Tuesday, January 31, 2012

The Craziness of January

Hello blog.

It's been a crazy couple of weeks - January's been crazy in general - and yet, in retrospect, the craziness hasn't been much of the academic type. We're officially down to our second to the last module for the school year and are busying ourselves with vaginas and uteri and all that stuff that happens after sex. Which actually got me thinking last week: Why don't - or why can't our teachers say the word 'sex' in class? They always go for copulation or sexual intercourse or mating (no, they don't actually usually go for that third one). Don't give me that shiz about professionalism because there isn't anything more professional than saying 'sex' in a class of medical students with full confidence that no one will take it maliciously, me thinks. If it's indeed about that professionalism stuff, then that's just lousy. Maybe it's just me, but I'm pretty certain it's not just me. See for yourselves and you'll know what I'm talking about. They just... hesitate whenever the time comes for them to say it. There's always a shiver, however minute, or a-millimeter-of-a-step backward. It's crazy.

Speaking of crazy, I did finally get to finish a book after last semestral break's The Joy Luck Club. Behold!

I am now officially a devotee. Sorry if it took me like a million years to get hold of this... this majestic, classic piece of art. If there is a more compelling, straightforward, soulful, and honest memoir, then hand it over because I don't know if there exists such a thing. Patti, you're my woman now. Case in point: I downloaded a couple of months ago the newest Anything Goes cast recording with Sutton Foster. Last Saturday, I ended up downloading Patti's 1987 cast recording and now it's this one that's in the pod. 

In this book, you see how Topol is such a disgusting man; how The Baker's Wife is a mess and Meadowlark, a gold bar in the wrong mine; how destructive to the being Evita is in its original form performed eight times a week; how Andrew Lloyd Webber has a twisted darker side to his genius; how Glenn Close is a vocally so-so Norma Desmond, etc. More than anything, the book is juicy, but I suspect it's just the icing on top of a very delicious cake. Another book, Patti!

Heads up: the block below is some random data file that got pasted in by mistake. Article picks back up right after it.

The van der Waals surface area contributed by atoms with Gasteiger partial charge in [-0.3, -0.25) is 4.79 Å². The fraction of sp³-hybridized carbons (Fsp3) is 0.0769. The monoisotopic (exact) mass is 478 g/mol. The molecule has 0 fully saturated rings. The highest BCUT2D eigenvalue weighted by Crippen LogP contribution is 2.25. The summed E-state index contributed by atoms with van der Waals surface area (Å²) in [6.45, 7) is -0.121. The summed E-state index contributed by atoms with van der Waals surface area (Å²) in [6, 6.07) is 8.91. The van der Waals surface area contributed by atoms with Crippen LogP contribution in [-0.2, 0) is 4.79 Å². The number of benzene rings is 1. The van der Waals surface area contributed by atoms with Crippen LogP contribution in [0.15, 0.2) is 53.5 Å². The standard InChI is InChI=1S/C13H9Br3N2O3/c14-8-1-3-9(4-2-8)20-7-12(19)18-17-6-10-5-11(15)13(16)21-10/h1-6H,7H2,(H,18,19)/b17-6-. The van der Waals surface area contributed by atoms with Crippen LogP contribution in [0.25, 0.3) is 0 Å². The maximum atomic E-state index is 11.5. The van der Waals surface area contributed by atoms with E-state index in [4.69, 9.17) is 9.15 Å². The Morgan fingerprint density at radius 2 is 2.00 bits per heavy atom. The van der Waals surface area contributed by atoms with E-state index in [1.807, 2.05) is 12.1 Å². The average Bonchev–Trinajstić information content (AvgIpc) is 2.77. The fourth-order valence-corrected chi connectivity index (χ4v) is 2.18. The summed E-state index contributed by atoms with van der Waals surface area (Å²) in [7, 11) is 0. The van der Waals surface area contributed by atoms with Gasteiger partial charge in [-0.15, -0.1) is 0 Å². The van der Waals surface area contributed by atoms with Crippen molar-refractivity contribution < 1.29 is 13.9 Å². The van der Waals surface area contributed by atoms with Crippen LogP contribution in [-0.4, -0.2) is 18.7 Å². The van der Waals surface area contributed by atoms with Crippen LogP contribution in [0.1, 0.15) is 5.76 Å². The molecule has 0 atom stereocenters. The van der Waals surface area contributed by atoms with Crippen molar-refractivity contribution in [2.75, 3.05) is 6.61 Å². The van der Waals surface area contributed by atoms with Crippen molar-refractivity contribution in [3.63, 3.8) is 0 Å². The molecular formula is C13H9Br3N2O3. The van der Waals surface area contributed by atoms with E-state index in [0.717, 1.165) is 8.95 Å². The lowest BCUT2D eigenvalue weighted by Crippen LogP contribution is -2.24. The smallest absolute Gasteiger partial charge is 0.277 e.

And as for my favorite hobby, Oscars movie-viewing, I've so far seen twenty-four. That includes Brad Pitt's sensational turn in Moneyball, the ingenious and utterly romantic Midnight in Paris (one of the best so far), Viola Davis's and Octavia Spencer's SAG-winning performances in The Help, that WEIRD hodgepodge of artsy shots called The Tree of Life (with otherwise fine acting), actress of the year Jessica Chastain times three (The Tree of Life, The Help, and the thrilling but overly under-appreciated The Debt), Bridesmaids (the best comedy film of the season, certainly one of the decade's finest), Horrible Bosses (the second funniest comedy of the season), two masterful foreigners (A Separation - "Liar, liar, pants on fire" - and Certified Copy), John C. Reilly times two (this year's Precious - Terri - and the unexpectedly brilliant Cedar Rapids), and the alien film of the season: Attack the Block.   

Sunday, January 15, 2012

The Hunt for Jeremy Renner

The following is an account of what transpired last Wednesday, January 11.

 Scene of the crime. 

Midway through the morning's incredibly long Special Senses lecture, our professor broke his momentum and uttered the most unexpected of thoughts.

"You're wondering why traffic was so bad earlier? They're shooting a couple of blocks from here."